I drove an $86,000 Toyota Land Cruiser to see if the off-road legend could live up to its incredible reputation

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  • The Toyota Land Cruiser dates back to the 1950s. Once a pure offroader, the full-size SUV became popular with suburbanites in the 1990s.
  • The 2018 Land Cruiser I tested hasn’t been redesigned since 2007. But you have to ask yourself, “Does it need to be?”
  • It doesn’t. This classic three-row beast might not be the fanciest SUV in the land, and Toyota is charging a lot for it. But if you can afford the sticker and the fuel, the Land Cruiser won’t let you down.
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The Toyota Land Cruiser is something of a dinosaur — even when compared with other hulking SUVs, such as the Cadillac Escalade and the Lincoln Navigator. It’s been around since the 1950s, although the earliest examples were built and used for hardcore expeditions.

Much later, Toyota domesticated the truck a bit, without sacrificing its heritage. The timing was excellent, as the Land Cruiser was able to catch the 1990s SUV wave, appealing to suburban families and Explorers Club members alike. It’s still around, and it’s still perhaps the most rugged full-size, proper four-wheel-drive vehicle you can find to make soccer-practice runs.

It tends to be the SUV that pops to mind and Join the financial binary options when we discuss what we’d drive to face down the apocalypse. We don’t much care that the current generation has been in production since 2007. Why fix — or revamp — what ain’t broke?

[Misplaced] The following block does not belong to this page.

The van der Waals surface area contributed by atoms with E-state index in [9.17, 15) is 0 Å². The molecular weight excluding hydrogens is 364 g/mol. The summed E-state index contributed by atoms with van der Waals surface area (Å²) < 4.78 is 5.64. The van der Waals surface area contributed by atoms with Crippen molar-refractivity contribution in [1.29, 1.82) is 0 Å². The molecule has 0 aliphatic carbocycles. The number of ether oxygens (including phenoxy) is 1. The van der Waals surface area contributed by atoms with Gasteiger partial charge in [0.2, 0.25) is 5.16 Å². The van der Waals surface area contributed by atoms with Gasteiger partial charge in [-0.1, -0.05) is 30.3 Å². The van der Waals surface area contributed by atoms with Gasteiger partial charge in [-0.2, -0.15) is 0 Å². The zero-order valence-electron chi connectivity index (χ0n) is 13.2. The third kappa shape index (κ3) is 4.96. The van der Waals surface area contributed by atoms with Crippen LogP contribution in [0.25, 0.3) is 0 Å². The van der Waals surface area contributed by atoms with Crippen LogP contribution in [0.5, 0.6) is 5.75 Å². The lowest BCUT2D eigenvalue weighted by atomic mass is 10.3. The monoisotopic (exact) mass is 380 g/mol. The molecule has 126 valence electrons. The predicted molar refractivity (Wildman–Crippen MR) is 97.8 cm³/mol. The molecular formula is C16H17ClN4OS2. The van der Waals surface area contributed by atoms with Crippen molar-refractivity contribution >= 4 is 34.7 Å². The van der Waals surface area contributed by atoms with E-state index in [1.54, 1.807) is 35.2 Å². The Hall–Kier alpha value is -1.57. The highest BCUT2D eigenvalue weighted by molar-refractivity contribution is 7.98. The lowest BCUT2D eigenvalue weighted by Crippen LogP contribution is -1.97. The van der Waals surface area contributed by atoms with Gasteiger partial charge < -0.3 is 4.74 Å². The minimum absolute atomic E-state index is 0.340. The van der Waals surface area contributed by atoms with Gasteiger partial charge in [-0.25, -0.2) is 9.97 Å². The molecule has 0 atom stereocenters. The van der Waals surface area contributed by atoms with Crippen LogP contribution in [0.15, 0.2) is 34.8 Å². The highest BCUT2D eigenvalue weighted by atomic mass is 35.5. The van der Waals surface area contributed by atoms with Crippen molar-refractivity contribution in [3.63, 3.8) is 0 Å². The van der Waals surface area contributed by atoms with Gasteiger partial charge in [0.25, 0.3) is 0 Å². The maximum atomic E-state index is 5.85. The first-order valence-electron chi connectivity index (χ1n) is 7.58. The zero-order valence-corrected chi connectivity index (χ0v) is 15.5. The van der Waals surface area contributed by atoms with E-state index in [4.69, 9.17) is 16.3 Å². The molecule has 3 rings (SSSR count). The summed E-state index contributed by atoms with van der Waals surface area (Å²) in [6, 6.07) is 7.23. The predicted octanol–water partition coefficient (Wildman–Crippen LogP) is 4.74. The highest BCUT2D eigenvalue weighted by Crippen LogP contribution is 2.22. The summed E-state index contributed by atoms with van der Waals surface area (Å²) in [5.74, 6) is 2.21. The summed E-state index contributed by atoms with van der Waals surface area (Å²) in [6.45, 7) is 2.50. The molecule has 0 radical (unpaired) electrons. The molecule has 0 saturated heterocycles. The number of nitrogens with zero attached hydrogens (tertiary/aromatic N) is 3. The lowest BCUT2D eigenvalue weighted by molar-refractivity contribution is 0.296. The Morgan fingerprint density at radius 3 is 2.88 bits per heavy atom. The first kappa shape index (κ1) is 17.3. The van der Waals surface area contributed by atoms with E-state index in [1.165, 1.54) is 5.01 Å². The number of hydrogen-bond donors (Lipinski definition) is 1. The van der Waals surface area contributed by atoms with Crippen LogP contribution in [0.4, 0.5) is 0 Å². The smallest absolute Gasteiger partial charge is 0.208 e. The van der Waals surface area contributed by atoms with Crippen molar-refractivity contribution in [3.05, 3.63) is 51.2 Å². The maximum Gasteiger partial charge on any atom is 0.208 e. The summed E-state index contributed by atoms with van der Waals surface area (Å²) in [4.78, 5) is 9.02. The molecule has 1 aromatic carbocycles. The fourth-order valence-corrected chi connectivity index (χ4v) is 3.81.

Toyota loaned us a 2018 Land Cruiser that, at $86,000, was very well-equipped. Yes, that sounds like a lot of money. But read on to find out why it’s probably worth it.

Photos by Hollis Johnson.

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The 2018 Toyota Land Cruiser landed in the rugged terrain of Manhattan island wearing a “Magnetic Gray” paint job.

The color scheme mitigated the SUVs considerable bulk. It weighs 6,000 lbs. and is 16-feet long.

You fear nothing in the Toyota Land Cruiser. It fills space and then fills it some more.

The overall design isn’t as brutalistic as some serious 4x4s, but the Land Cruiser has only been slightly domesticated. It’s a great big, no-frills box with a giant motor up front.

The 18-inch alloy wheels came standard, part of a base price of $84,000. A few extras and a handling charge brought the as-tested sticker up to $86,000.

Up front, we’ve got LED headlights and an imposing yet not entirely intimidating chrome grille bearing the Toyota badge.

From the rear, you can see that the Land Cruiser rides tall. The version that Toyota has been building, with a few facelifts, for 12 years is the so-called “200 Series.”

Time to get down to business. As with many three-row SUVs, even on this large one, the Land Cruiser has relatively modest cargo capacity with all three rows deployed: 16 cubic feet.

Drop the third row and fold the seats up sideways, however …

… And capacity is greatly expanded. Max out the cargo area and you’re talking about 82 cubic feet.

Let’s pop the hood and see what powers this legend.

It’s a 5.7-liter V8, making 381 horsepower with 401 pound-feet of torque. Towing capacity is just over 8,000 pounds, and the drive system is a true four-wheeler. Fuel is predictably dreadful: 13 mpg city/18 highway/15 combined.

The “Terra” interior combined mellow, earthy tones with dark, stately hues.

There’s plenty of room in here. The Land Cruiser is a far cry from the Jeep-like vehicle that originated the line. Our tester was quite luxurious — and for almost $90,000, it should have been.

The appointments in the cabin are a bit more premium that what you’d see on, say, a Chevy Suburban and on par with a GMC Yukon Denali.